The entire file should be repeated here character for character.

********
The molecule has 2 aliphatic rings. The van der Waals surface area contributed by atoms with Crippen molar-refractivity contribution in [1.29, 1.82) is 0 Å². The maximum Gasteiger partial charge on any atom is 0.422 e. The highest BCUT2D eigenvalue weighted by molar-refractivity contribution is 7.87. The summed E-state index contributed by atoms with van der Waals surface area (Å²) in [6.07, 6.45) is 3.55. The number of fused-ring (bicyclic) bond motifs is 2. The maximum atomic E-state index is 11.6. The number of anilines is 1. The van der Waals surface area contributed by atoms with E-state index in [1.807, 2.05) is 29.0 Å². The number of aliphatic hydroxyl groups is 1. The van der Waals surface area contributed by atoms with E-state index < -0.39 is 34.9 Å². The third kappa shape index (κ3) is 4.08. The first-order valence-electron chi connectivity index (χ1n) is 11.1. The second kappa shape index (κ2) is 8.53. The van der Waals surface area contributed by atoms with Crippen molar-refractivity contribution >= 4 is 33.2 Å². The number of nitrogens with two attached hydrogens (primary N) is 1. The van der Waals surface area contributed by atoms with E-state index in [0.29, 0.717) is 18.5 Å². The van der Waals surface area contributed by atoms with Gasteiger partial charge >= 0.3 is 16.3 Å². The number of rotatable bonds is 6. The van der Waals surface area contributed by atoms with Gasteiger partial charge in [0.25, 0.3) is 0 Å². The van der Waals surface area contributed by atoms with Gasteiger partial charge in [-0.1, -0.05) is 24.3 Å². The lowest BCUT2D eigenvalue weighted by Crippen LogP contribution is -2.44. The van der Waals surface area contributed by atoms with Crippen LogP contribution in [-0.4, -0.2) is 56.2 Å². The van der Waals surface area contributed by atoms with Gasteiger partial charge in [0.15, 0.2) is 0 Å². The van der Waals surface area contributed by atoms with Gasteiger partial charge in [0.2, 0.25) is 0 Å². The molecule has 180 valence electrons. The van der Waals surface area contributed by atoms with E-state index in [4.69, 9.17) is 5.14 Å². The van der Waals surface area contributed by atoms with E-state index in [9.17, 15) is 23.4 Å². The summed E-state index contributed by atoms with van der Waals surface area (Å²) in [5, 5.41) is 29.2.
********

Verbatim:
The molecule has 2 aliphatic rings. The van der Waals surface area contributed by atoms with Crippen molar-refractivity contribution in [1.29, 1.82) is 0 Å². The maximum Gasteiger partial charge on any atom is 0.422 e. The highest BCUT2D eigenvalue weighted by molar-refractivity contribution is 7.87. The summed E-state index contributed by atoms with van der Waals surface area (Å²) in [6.07, 6.45) is 3.55. The number of fused-ring (bicyclic) bond motifs is 2. The maximum atomic E-state index is 11.6. The number of anilines is 1. The van der Waals surface area contributed by atoms with E-state index in [1.807, 2.05) is 29.0 Å². The number of aliphatic hydroxyl groups is 1. The van der Waals surface area contributed by atoms with E-state index < -0.39 is 34.9 Å². The third kappa shape index (κ3) is 4.08. The first-order valence-electron chi connectivity index (χ1n) is 11.1. The second kappa shape index (κ2) is 8.53. The van der Waals surface area contributed by atoms with Crippen molar-refractivity contribution >= 4 is 33.2 Å². The number of nitrogens with two attached hydrogens (primary N) is 1. The van der Waals surface area contributed by atoms with E-state index in [0.29, 0.717) is 18.5 Å². The van der Waals surface area contributed by atoms with Gasteiger partial charge >= 0.3 is 16.3 Å². The number of rotatable bonds is 6. The van der Waals surface area contributed by atoms with Gasteiger partial charge in [0.25, 0.3) is 0 Å². The van der Waals surface area contributed by atoms with Gasteiger partial charge in [-0.1, -0.05) is 24.3 Å². The lowest BCUT2D eigenvalue weighted by Crippen LogP contribution is -2.44. The van der Waals surface area contributed by atoms with Crippen LogP contribution in [-0.4, -0.2) is 56.2 Å². The van der Waals surface area contributed by atoms with Gasteiger partial charge in [0.15, 0.2) is 0 Å². The van der Waals surface area contributed by atoms with Gasteiger partial charge in [0.2, 0.25) is 0 Å². The molecule has 180 valence electrons. The van der Waals surface area contributed by atoms with E-state index in [4.69, 9.17) is 5.14 Å². The van der Waals surface area contributed by atoms with E-state index in [9.17, 15) is 23.4 Å². The summed E-state index contributed by atoms with van der Waals surface area (Å²) in [5, 5.41) is 29.2.